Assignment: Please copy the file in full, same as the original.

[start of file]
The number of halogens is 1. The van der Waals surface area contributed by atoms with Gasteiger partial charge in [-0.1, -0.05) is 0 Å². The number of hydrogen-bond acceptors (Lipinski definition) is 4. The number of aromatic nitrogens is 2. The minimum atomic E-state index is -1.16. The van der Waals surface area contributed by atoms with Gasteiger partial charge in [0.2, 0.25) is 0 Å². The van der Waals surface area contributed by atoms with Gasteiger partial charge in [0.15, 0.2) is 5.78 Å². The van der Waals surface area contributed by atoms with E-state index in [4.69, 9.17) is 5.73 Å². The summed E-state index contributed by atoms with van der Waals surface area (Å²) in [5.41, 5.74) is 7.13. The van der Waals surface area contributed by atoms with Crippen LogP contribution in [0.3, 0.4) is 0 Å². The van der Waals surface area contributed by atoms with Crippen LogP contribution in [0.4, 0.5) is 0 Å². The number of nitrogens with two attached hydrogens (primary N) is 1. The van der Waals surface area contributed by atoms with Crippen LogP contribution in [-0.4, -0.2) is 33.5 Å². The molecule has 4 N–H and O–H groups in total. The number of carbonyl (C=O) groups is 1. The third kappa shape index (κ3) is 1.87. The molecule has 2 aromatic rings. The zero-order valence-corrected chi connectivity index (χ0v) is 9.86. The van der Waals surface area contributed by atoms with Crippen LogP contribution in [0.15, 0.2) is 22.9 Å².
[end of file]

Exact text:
The number of halogens is 1. The van der Waals surface area contributed by atoms with Gasteiger partial charge in [-0.1, -0.05) is 0 Å². The number of hydrogen-bond acceptors (Lipinski definition) is 4. The number of aromatic nitrogens is 2. The minimum atomic E-state index is -1.16. The van der Waals surface area contributed by atoms with Gasteiger partial charge in [0.2, 0.25) is 0 Å². The van der Waals surface area contributed by atoms with Gasteiger partial charge in [0.15, 0.2) is 5.78 Å². The van der Waals surface area contributed by atoms with E-state index in [4.69, 9.17) is 5.73 Å². The summed E-state index contributed by atoms with van der Waals surface area (Å²) in [5.41, 5.74) is 7.13. The van der Waals surface area contributed by atoms with Crippen LogP contribution in [0.3, 0.4) is 0 Å². The van der Waals surface area contributed by atoms with Crippen LogP contribution in [0.4, 0.5) is 0 Å². The number of nitrogens with two attached hydrogens (primary N) is 1. The van der Waals surface area contributed by atoms with Crippen LogP contribution in [-0.4, -0.2) is 33.5 Å². The molecule has 4 N–H and O–H groups in total. The number of carbonyl (C=O) groups is 1. The third kappa shape index (κ3) is 1.87. The molecule has 2 aromatic rings. The zero-order valence-corrected chi connectivity index (χ0v) is 9.86. The van der Waals surface area contributed by atoms with Crippen LogP contribution in [0.15, 0.2) is 22.9 Å².